It all started when I saw this outfit on Lori’s blog, Girls in the Garden, about 2 years ago.
I used the same slate blue linen as my Navy skirt which I purchased from Tessuti in 2013 and seeing I had already made McCalls 5433 back here my main patterns adjustments were already done.
Just before I cut this out, Louise, from Seams Like Fun (and I had the pleasure of attending her class at the ASG Convention last month) posted Shirt Collars Made Easy. Of course this had me downloading the instructions as I have only completed one other shirt collar and any tips to make it easier I was keen to try.
For this version I was looking for it to be able to be worn alone during Spring and Autumn and even Winter with a light layer (spencer) underneath.
To give me a bit more warmth, I decided to line the body of the shirtmaker dress only as I wanted to roll up the sleeves so using the sleeves from view D I added 1.5cm to each side of the sleeve hem width as well as another 4cm to the length.
This was all cut out and fused (collar, collar stand and front bands) for our sewing weekend back in May.
For some reason I decided to go all out and do flat felled seams on the side seams, the shoulders and the sleeves.
The lining has French seams and this was attached to the body of the dress after the dress length was finalised and before adding the front bands, so I could encase the edges.
The lining was then basted to the neck edge so I could add the collar stand.
Louise’s instructions for the Shirt Collars Made Easy has the ends of the collar and collar stand on the fold so you end up with a centre back seam and hopefully better points.
|Oops not quite matching!|
Once I inserted the sleeves, I basted the lining to the seam allowance and then added a Hong Kong finish to this seam as it was too tight to to a flat felled seam.
Now to be able to roll my sleeves up, the sleeve width at my cuff was not desirable. This time I found this great Threads article on Shape a Sleeve with this Easy Fold-Over Placket that provided the perfect solution.
Threads do suggest you make the vertical fold for the placket about 1/3 of the way from the underarm seam, however this put the fold right on my wrist bone which I didn’t like, so my sleeve width was 28.5cm and I put my vertical fold at the half way mark which makes the fold toward the back of my sleeve.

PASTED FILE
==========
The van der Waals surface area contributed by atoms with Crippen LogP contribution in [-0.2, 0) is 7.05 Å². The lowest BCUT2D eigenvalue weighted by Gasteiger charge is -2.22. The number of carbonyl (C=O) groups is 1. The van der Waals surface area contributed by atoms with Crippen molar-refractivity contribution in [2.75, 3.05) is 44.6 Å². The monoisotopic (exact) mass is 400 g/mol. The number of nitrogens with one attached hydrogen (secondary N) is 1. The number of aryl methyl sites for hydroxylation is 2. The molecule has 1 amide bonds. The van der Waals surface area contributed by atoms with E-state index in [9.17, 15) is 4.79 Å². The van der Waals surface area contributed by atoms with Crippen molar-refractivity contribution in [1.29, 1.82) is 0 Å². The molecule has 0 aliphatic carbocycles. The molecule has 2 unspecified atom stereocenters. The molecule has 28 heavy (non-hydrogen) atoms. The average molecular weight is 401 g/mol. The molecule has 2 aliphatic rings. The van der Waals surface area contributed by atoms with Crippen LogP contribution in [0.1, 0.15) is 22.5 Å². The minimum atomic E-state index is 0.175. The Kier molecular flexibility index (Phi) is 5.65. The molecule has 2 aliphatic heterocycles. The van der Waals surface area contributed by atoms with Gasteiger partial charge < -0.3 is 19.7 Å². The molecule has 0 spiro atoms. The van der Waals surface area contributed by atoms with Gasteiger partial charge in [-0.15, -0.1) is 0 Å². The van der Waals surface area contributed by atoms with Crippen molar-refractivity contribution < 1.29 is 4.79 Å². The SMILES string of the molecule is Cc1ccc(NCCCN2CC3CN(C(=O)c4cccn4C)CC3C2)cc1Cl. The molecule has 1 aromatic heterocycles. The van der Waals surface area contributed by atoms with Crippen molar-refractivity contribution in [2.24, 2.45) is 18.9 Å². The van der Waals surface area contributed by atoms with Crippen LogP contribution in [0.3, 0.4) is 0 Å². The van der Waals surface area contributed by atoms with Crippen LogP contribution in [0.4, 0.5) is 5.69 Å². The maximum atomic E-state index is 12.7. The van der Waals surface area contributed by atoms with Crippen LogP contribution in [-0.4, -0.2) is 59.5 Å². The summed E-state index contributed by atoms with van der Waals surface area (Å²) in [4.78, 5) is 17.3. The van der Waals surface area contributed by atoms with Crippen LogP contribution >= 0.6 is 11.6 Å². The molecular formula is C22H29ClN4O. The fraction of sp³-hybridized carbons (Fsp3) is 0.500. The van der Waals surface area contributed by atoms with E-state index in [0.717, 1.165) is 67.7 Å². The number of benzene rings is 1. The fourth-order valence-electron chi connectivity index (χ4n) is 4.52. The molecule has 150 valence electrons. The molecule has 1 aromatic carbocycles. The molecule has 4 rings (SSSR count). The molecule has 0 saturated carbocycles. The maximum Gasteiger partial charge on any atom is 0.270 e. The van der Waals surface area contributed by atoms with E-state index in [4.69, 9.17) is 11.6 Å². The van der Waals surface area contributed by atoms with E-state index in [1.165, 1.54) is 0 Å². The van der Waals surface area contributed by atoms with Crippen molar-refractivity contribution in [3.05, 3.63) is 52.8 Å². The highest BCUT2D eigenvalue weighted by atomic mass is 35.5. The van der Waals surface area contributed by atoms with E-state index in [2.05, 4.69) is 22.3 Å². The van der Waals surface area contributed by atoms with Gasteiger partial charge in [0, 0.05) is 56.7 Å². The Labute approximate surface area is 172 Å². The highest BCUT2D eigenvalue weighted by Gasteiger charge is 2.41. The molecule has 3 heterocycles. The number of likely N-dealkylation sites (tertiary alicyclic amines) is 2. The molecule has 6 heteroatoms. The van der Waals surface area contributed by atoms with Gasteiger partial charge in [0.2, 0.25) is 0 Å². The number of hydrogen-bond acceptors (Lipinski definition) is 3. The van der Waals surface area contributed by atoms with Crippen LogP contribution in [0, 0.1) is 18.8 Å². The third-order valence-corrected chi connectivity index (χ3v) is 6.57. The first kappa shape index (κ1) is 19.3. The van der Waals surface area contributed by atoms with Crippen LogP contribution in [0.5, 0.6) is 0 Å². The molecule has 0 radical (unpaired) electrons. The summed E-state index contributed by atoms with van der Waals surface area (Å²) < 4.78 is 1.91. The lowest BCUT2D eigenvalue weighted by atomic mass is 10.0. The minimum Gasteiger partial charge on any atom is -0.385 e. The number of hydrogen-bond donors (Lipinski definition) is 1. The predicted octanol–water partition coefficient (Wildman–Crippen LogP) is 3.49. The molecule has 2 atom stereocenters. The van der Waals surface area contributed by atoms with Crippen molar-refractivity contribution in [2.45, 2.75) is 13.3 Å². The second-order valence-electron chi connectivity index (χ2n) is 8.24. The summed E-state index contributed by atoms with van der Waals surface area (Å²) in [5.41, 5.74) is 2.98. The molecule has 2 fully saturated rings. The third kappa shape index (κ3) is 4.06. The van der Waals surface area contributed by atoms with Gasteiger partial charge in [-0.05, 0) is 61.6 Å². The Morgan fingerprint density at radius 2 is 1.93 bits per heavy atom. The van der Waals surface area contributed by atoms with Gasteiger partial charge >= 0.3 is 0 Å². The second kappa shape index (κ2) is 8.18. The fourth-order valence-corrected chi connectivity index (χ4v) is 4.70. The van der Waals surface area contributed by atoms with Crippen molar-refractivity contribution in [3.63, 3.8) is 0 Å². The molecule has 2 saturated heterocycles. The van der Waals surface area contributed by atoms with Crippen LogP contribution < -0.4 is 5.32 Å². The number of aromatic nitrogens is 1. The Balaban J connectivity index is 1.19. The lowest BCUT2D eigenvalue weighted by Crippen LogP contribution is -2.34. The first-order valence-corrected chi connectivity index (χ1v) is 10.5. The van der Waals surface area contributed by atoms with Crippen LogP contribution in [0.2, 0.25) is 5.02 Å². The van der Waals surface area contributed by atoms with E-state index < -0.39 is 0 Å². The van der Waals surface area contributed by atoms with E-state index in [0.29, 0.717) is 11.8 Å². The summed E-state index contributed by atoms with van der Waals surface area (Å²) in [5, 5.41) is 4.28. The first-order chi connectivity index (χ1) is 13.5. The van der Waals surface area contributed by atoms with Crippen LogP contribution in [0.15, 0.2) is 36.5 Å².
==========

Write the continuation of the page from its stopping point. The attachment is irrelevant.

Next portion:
Again the wonderful ladies at All Buttons Great and Small helped me choose the buttons and I again purchased the buttonholes from Mick at Quick Buttonhole Service.
and now for some full length views:
|I still might add some darts to the back!|
It looks like I can have quite a few different looks with this shirtmaker dress depending on the sleeve length and whether or not I wear a belt and switch around my accessories!
Now to find a triple belt and animal print bag that are in the inspiration picture!
2014 Stash Out: 34.95 m
2014 Stash In: 48.75 m
19 thoughts on “The Shirtmaker Dress Journey”
Gorgeous! I'm so looking forward to our spring and finding fabric for a shirtdress. Thanks for the inspiration!!
fantastic job on the dress & to master all those buttonhoels, I'm not sure why buttonholes scare me when the machine does all the work lol!Helen
Ooh, I am liking this very much. I've been seeing shirtdresses popping up everywhere – I have the fabric but not the pattern, so you've inspired me. I must get to All Buttons Great and Small!
Oh, I love it; classic and smart, and so beautifully tailored. I really like the button detail on the sleeve. You've done the lining so cleverly 🙂
Fab looking dress – beautiful details!
Great looking dress and impeccably sewn as usual. A wonderful classic, too.
Lovely dress! A great base too for accessories.
Lining a shirtdress had never occured to me before, what a great idea! I bet it feels very special to wear!
This is simply great, Sharon. Very well crafted with many delicious details. A shirtdress is a timeless classic. Very well done!
I love shirtmaker dresses and this is gorgeous. I've given up making them for myself because I'm just the wrong shape! Navy with brown accessories is a great colour combination and as always, you look great!
Beautiful shirtmaker dress, and beautifully sewn. This will become a great wardrobe staple, I'm sure.
So stylish! (as usual!). Thank you for all the collar and construction tips…including the Buttonhole guy! have a 4 shirts nearly finished…all except for buttonholes!!! (I can do buttonholes but I find it nervewracking! No going back once that cut it made!!)
Your can't get more classic than this – lovely dress. Good luck with the accessory hunt.
Fabulous dress Sharon. I want to make something like yours one day. Very classic looking.
Yes, yes, yes! It doesn't get much better than that. And thanks to you I have found the many benefits of lining linen.
A great dress and the flat felled seams add an interesting touch. I've done shirt collars the same way before and the results are always nice and crisp.
What a beautiful shirt dress, and I bet it feels yummy with that silky lining! It fits perfectly, congratulations on a creating what will surely be a well-loved wardrobe essential.
What an absolutely gorgeous shirt dress! I've never thought to line a shirt dress – thanks for the brilliant idea.
I like that outfit too. Your wonderfully classic shirtmaker dress looks like the perfect base for some selective accessory shopping ;).Thanks for the sleeve fastening tip, what a good idea for a garment that will be worn with sleeves rolled up or full length.